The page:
Stolen tips leave waitress, patrons disappointed
Dear Annie: I had a problem that I have not seen in your column. My family and I were out of town and having lunch at a lovely botanical garden in a nearby city. A sweet young waitress brought some of our orders and was assigned to our table, although she did not take our orders, as they have a cafeteria-like setup.
We still put down a cash tip with the check, but another girl swooped in to grab it up mere seconds after we put it on the table. I was startled but figured the staff share tips, so I thought it was all right. Our waitress came by, and for a second, she seemed disappointed, which gave me misgivings, but I thought it would be OK.
After we returned home, I realized that the other girl had stolen the tip for our waitress and our waitress thought we had stiffed her. I didn’t know what to do but eventually called and spoke with the manager to tell him of our experience. Apparently, this had happened before. This girl is stealing others’ tips, and those servers think they are being punished for some imaginary service issue.
I don’t know whether our waitress still works there, and we are not likely to be in that restaurant any time soon, so we cannot make this up to her. I did, however, want to warn both customers and servers that this can happen. If you leave a cash tip, hand it to your server, or use a card and add it to your bill. — Tip Went Astray
Dear Tip Went Astray: What a shame. Co-workers should watch one another’s back, not stab one another in the back. I’ve never heard of this happening, and I hope that it’s a rare occurrence. But your warning is worthwhile all the same.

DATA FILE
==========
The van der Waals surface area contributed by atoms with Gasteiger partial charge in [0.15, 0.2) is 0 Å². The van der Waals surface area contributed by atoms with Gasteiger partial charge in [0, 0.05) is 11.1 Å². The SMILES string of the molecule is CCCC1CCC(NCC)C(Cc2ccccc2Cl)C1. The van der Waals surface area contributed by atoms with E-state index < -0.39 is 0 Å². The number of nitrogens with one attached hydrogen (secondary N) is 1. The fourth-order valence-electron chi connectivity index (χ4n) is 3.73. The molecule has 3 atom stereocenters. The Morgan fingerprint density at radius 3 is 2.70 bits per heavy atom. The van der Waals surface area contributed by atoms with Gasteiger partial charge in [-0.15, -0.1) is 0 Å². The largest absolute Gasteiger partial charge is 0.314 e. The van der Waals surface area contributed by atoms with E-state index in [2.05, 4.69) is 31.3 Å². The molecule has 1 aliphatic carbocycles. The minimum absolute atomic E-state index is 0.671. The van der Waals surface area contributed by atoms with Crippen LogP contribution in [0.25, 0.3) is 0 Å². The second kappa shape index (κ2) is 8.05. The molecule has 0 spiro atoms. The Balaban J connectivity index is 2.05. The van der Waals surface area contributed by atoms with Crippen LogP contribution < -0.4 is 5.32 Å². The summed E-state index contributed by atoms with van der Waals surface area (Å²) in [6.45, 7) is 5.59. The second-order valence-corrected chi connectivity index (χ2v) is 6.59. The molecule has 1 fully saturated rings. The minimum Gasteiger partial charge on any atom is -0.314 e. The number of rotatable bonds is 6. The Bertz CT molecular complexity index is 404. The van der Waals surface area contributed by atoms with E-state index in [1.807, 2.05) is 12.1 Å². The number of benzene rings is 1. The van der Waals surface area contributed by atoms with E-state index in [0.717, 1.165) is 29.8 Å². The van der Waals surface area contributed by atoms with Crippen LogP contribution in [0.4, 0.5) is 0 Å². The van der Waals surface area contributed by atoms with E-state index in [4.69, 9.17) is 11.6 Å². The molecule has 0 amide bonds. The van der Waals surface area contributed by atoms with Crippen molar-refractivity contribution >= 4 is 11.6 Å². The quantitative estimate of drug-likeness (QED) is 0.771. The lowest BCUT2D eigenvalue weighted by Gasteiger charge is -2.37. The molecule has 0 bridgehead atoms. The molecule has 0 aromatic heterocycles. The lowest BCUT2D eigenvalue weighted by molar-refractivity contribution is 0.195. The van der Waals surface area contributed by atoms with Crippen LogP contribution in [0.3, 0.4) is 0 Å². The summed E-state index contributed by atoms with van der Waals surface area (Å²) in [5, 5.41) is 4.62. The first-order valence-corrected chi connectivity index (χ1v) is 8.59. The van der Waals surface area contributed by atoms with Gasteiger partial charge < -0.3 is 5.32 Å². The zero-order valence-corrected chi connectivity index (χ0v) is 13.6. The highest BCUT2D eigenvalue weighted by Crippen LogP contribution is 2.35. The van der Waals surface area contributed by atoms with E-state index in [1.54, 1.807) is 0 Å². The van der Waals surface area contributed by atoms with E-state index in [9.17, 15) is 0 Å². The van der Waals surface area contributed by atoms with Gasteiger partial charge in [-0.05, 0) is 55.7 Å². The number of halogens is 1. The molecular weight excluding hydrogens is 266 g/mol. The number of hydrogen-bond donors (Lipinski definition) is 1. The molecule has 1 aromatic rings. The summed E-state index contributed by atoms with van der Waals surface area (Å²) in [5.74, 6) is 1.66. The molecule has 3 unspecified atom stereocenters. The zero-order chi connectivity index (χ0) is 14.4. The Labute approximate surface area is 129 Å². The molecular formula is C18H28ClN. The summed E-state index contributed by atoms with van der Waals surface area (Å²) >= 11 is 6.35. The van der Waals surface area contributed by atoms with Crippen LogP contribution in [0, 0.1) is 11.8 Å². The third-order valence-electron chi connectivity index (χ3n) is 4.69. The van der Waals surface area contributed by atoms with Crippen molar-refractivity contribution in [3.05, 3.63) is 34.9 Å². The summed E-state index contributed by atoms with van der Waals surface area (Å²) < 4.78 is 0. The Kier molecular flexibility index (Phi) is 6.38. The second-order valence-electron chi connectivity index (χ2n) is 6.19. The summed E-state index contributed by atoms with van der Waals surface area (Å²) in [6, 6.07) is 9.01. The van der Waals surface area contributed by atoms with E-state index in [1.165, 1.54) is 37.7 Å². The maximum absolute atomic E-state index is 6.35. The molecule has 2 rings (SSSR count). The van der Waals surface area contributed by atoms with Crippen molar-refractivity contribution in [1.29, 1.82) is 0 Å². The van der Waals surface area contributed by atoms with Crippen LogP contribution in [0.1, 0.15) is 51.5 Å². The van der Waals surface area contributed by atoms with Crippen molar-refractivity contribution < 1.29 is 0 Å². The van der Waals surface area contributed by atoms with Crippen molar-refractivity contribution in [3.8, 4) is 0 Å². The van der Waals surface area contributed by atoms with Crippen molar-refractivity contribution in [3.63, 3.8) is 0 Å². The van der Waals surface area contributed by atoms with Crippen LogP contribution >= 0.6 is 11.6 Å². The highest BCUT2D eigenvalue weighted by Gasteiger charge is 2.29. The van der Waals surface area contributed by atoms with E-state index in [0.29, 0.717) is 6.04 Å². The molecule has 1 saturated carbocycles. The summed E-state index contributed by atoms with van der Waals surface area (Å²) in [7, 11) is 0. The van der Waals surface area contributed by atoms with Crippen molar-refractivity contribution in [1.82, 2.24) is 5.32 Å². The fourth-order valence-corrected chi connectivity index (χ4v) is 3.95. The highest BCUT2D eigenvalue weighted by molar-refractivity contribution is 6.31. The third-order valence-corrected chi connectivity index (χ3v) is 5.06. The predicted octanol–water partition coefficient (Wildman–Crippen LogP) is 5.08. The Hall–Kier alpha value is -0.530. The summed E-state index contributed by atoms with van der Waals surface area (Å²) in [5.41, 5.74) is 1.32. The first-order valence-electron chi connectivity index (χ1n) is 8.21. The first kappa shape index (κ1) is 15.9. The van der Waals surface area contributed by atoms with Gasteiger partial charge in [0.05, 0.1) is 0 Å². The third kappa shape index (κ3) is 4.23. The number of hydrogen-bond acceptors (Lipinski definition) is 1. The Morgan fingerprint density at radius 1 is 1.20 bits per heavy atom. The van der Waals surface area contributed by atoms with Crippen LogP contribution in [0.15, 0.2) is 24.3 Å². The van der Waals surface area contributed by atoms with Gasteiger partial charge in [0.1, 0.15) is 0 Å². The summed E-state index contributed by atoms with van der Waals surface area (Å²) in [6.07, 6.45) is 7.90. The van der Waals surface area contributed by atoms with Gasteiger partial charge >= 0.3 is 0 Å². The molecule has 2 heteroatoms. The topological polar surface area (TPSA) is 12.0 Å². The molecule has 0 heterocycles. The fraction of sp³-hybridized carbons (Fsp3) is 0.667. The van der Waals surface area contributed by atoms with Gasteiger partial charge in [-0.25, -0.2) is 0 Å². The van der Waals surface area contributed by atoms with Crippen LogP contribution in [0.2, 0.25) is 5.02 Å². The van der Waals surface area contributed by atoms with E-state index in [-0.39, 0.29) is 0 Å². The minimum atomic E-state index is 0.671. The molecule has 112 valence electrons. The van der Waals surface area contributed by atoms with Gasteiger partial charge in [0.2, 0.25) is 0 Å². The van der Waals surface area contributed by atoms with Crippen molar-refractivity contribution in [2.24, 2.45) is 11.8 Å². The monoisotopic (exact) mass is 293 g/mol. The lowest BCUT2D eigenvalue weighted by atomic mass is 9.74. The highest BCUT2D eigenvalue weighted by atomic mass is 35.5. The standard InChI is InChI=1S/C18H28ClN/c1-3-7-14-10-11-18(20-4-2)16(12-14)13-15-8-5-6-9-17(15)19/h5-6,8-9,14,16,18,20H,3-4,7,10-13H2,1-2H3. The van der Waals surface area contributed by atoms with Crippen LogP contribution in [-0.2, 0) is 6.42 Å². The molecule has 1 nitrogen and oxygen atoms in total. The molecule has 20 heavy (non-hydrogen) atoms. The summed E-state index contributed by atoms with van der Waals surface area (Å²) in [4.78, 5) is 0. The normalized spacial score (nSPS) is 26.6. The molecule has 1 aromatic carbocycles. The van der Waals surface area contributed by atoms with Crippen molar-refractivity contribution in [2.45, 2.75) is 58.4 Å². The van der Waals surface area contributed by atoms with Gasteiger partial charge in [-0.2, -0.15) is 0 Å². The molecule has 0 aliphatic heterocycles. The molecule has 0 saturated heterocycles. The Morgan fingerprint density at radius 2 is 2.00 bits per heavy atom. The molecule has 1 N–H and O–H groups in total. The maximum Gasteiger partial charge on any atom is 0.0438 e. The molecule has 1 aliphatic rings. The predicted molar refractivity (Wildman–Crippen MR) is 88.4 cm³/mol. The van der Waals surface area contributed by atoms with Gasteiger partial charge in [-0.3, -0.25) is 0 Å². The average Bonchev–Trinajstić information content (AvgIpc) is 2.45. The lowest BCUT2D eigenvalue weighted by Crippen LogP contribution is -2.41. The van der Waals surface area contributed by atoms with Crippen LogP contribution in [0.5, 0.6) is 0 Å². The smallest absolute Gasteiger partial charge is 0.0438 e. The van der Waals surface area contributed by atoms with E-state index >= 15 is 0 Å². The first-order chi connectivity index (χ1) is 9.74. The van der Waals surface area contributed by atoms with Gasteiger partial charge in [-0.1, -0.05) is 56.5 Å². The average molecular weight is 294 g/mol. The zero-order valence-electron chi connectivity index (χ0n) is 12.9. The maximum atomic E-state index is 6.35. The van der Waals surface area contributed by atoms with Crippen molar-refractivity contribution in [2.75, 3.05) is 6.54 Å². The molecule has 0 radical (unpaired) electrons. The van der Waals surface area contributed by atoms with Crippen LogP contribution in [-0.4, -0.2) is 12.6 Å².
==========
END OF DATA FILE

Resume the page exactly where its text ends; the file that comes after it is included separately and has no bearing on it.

Dear Annie: I would like to respond to “Herbivore Dilemma,” the woman who wrote to you about her father and stepmother’s wanting to become vegans. Your response was one part of the answer. If the daughter really cares about her father, she should encourage his desire to make dietary changes in adopting a vegan, or plant-based, diet. This way of eating promotes health and a longer life, as well as weight loss. Change is always hard and takes time and effort. My husband and I have been vegans for almost 30 years. When he suggested the change, I hesitated because I didn’t know what we would eat. My mother taught me the cooking basics, but it was up to me to learn to cook with new and different ingredients. Being a vegan requires that one be creative and willing to try new things. A good cookbook will open up all sorts of new dining pleasures for the daughter and her family. — Longtime Vegan in Youngstown, Ohio
Dear Longtime Vegan: I love your suggestion that “Herbivore Dilemma” pick up a vegan cookbook for her dad so they can try new recipes together — a healthful way to embrace the change. Thanks for writing.
Dear Annie is written by Annie Lane, a young, married mother of two. Send questions for Annie Lane to email@example.com.